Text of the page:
Indian Ocean can be the key driver of economies
6 March 2017
President Jacob Zuma of South Africa says more innovative ways need to be developed to use oceans sustainably for food, transport, trade and other activities.
He addressed the Indian Ocean Rim Association (IORA) Business Summit in Jakarta, in Indonesia.
The summit brings together business leaders, communities and governments of the region to share ideas and exchange views on how to grow and develop economies sustainably, as well as to network.
The summit is held under the theme “IORA: Building Partnerships for Sustainable and Equitable Economic Growth”.
“As business leaders explore various opportunities, fundamentally, we must ensure profitable use of what binds us together as members of the IORA, the Indian Ocean.
“The ocean is a valuable resource and holds great potential to become the key driver of the Indian Ocean Rim economies. The ocean has historically been a powerful vehicle for global trade and commerce. It has also always been a significant source of food and energy,” said the President.
The leaders of the IORA have adopted the Blue or Ocean Economy as a top priority for generating employment and ensuring sustainability in business and economic models.
South Africa has also decided to actively promote economic development from the oceans since 2014.
“We launched a programme called Operation Phakisa Ocean Economy, bringing together business, labour, academia and government to intensively work together to develop a national programme to further develop and expand the country’s ocean economy,” said the President.
It is estimated that the Blue Economy in South Africa could contribute around $13 billion to the country’s Gross Domestic Product (GDP) and create a million jobs by 2033.
The priority sectors identified within this programme are marine manufacturing and marine transport, aquaculture, oil and gas exploration, marine protection and governance.
To date, the President said, the overall progress of South Africa’s Ocean Economy drive includes unlocking investments amounting to more than R7 billion in the Ocean Economy.
“This has created close to seven thousand jobs in various sectors.”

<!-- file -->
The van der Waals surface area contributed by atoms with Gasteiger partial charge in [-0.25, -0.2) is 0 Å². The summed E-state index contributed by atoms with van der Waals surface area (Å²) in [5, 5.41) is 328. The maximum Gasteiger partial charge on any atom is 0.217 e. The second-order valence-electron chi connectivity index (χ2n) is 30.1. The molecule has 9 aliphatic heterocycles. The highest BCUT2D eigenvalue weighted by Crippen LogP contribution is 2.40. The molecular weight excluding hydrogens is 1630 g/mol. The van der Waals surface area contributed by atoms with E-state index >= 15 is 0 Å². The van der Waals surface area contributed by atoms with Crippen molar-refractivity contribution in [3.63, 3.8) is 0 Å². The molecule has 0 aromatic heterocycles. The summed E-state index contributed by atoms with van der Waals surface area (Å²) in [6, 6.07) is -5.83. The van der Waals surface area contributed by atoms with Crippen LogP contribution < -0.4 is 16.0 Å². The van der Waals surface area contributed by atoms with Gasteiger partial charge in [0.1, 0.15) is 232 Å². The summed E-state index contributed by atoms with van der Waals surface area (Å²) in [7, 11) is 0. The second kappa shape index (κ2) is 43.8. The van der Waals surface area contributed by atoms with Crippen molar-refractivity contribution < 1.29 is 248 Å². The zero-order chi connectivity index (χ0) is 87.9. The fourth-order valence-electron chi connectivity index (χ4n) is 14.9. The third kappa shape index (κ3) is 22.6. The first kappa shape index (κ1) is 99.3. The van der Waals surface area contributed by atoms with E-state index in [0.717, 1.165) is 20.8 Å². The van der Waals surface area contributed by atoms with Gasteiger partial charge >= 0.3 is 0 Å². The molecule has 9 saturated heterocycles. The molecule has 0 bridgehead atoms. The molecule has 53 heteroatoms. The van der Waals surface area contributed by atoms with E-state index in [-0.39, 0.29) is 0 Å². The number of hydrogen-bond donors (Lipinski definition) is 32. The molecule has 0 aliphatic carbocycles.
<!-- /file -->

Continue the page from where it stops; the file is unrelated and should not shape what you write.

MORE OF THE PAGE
He said the Operation Phakisa Ocean Economy strategy is well aligned to the priorities of the Indian Ocean Rim Association.
“We look forward to exploring further and deeper cooperation in these areas. There is a need for us to not only optimise and develop country ocean economy strategies. We must also appreciate the need for regional initiatives within our sub-regions of the Indian Ocean Rim Association.”
The African Union has declared 2015 to 2025 as the Decade of the African Seas and Oceans. The strategic context of this initiative is the 2050 Africa Integrated Maritime Strategy, aimed at improving maritime conditions and benefits for the respective countries.
The President said African maritime strategy is based on the realisation that the continent can generate enormous wealth from Africa’s seas and oceans.
“We can ensure job creation, food security and enhanced dignity for all our citizens and future generations.
“Going forward, we call for increased and more strategic cooperation between member states and our dialogue partners to find efficient and more innovative ways of sharing knowledge, expertise and capacity building in the Blue Economy priority areas.
“This includes areas such as seaport and shipping, offshore oil, gas and mineral exploration, fisheries and aquaculture, as well as marine renewable energy.”
Challenges such as the difficulty in accessing funding, poor access to markets, a limited pool of skills, poor access to quality inputs, fragmented research and development and limited infrastructure should be addressed in order to ensure success as member countries.